What is the message behind The Dark Servant?
I respectfully decline to answer. I know what the message is, and I’d like readers to discern it for themselves.
The story involves two high school-aged brothers, one of whom you describe as a “golden boy.” Can you talk about the relationship between the brothers? Which do you most identify with and why?
Billy Schweitzer, my main character, admires his older brother Tim, who’s popular, strong and smart. Tim looks after Billy the way a father might a son—this is in part because the boys’ parents are divorced, so the boys become closer. Billy lags behind Tim in popularity, strength, and self-esteem. That’s why I identify with Billy—he has his self-perceived flaws, like we all do.
In The Dark Servant, Krampus targets bullies, is this inspired by the current bullying crisis happening with kids and teens?
Absolutely. I’m 39. We had no cell phones, social media or email when people my age attended high school (1989-93), and I’m thankful for that. Nowadays kids are targets for cruelty the second they turn on their iPhones. The bullies in my book aren’t simply physical brutes—they’re also cyber-bullies, just like they are today, unfortunately.
What did you learn about yourself as a writer while working on The Dark Servant?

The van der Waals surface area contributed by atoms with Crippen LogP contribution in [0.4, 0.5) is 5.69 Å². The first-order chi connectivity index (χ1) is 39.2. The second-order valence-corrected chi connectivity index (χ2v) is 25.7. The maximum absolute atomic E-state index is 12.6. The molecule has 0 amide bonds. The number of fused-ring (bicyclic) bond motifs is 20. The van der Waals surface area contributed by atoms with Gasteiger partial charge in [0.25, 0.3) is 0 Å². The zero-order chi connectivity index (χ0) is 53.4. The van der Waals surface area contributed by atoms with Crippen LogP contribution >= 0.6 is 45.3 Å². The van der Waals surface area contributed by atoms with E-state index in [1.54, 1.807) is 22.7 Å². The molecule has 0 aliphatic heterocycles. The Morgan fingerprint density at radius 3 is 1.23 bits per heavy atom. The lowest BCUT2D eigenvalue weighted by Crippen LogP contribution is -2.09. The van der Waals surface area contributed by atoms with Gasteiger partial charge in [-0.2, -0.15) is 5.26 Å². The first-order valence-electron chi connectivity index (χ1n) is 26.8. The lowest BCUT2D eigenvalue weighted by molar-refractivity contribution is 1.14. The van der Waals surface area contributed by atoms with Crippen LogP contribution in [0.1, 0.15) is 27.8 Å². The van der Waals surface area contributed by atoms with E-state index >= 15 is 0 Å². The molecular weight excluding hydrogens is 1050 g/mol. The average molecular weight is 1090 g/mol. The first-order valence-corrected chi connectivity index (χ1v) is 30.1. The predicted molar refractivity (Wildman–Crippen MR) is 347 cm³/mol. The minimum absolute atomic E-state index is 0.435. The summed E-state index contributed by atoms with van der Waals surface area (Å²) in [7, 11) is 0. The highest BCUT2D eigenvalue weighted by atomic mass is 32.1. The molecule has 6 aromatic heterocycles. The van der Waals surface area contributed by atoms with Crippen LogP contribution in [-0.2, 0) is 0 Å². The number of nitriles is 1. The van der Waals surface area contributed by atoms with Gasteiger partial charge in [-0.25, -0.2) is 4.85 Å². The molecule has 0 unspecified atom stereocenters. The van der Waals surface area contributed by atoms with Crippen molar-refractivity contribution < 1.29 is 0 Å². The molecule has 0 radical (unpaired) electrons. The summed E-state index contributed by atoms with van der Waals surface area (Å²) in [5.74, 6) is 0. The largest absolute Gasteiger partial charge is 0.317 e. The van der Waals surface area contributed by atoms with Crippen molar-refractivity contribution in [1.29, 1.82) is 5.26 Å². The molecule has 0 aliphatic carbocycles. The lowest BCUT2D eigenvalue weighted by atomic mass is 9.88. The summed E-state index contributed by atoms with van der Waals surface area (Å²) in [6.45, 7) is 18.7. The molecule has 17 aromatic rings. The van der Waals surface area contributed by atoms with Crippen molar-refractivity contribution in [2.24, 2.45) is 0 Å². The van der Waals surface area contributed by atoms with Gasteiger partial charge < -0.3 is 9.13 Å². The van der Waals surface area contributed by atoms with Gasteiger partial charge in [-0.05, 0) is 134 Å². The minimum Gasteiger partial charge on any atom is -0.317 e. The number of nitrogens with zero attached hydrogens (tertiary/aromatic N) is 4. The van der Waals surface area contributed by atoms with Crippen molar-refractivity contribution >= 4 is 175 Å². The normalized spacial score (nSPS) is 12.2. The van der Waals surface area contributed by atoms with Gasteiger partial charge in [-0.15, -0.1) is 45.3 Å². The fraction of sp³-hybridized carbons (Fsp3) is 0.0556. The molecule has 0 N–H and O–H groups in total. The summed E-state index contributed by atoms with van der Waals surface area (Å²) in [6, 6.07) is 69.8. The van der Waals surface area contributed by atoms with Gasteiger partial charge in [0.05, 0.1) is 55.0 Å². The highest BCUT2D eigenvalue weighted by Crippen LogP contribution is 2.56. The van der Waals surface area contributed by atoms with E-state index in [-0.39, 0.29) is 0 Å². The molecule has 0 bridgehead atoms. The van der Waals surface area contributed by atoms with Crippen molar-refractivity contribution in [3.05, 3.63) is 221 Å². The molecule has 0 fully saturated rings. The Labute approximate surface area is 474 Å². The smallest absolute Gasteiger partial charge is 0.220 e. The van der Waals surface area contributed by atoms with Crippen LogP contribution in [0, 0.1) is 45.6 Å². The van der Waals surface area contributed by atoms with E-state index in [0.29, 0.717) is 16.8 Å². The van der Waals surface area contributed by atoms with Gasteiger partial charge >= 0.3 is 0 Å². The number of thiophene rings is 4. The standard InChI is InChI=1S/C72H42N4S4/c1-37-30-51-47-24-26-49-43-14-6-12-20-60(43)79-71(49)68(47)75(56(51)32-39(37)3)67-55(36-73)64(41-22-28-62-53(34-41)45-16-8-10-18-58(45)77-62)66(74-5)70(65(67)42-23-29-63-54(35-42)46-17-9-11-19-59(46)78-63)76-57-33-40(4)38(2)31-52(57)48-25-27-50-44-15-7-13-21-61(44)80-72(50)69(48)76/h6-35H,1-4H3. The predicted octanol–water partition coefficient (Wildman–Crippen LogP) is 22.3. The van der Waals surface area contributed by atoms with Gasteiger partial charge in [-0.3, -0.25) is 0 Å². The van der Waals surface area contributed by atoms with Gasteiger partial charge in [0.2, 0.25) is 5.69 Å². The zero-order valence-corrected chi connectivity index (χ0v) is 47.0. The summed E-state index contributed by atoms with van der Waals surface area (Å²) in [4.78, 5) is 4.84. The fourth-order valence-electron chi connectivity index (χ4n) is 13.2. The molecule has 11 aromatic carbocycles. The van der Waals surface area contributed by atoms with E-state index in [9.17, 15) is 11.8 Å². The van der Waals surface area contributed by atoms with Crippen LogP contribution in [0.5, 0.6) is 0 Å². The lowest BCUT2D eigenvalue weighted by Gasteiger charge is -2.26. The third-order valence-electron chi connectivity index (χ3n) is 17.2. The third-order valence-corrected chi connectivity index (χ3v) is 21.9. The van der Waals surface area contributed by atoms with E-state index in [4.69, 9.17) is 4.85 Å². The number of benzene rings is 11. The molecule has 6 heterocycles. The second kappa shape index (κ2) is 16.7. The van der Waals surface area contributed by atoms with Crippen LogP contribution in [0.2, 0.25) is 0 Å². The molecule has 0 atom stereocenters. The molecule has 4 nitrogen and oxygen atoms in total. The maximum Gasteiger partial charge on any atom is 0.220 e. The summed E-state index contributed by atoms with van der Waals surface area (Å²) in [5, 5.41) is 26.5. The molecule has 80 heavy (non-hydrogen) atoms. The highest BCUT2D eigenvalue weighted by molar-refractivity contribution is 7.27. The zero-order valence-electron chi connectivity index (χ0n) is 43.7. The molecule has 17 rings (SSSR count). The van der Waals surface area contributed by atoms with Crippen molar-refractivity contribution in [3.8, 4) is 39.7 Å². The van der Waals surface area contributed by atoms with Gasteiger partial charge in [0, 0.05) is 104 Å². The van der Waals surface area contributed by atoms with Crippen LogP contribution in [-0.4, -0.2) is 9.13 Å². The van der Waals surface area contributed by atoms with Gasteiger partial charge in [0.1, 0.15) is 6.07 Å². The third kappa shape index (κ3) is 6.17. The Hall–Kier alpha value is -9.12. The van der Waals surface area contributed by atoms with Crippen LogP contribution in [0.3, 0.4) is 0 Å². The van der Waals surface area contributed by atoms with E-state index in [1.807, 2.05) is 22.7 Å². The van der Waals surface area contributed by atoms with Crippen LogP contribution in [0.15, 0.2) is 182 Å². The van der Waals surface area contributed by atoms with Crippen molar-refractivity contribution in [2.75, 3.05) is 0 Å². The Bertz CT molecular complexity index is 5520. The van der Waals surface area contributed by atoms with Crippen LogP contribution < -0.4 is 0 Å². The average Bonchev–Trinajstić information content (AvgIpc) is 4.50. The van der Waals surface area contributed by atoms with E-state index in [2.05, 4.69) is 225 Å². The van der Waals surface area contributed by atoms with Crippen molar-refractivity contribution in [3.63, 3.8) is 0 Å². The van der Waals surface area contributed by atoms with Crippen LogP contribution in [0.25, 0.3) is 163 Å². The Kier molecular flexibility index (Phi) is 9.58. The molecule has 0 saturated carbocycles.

I love writing dialogue. One key rule to live and write by is to tell a story through dialogue. Now, whether people enjoy reading my dialogue, we’ll soon find out.
What are your thoughts on genres blending in works of fiction?
I’m all for it! It frees you up, especially when you enter the supernatural realm.
Where can my readers find out more about you and your work?
1. Werewolves or vampires? Werewolves! (But not those ridiculous CGI ones that ruin movies. Give me a man wearing fur and a prosthetic snout any old day of the week.)
2. Favorite horror writer? Original answer alert: Stephen King. Although the one book that literally made my heart race and spooked me (that’s hard to do to me) was Frank Peretti’s Monster.
3. Favorite horror movie? An American Werewolf in London.
4. What scares you? The cost of college tuition 15 years from now.
5. What’s one word you overuse? Just.
6. Favorite place to write? In my bedroom on my bed.
7. Title of your first published work? The Dark Servant, although I had a deal for a different book in 2010, but it fell apart. That experience, which you can read about on Writer’s Digest, helped me become a better writer.
8. What book do you wish you wrote? Not a single one. I’m pleased to have created my own book, my own characters, and mold my own version of a fantastic European folk legend.
9. Favorite color? Orange and Blue (I go back and forth).
10. What are you currently reading? Hitler, the Germans, and the Final Solution, by Ian Kershaw. I was a history major in college, and WWII fascinates (and horrifies) me to no end.
11. Coffee or tea? Coffee! (Pete Puma squeal) With lots of light cream and sugar.
12. Beer or wine? I’m a guy: Beer.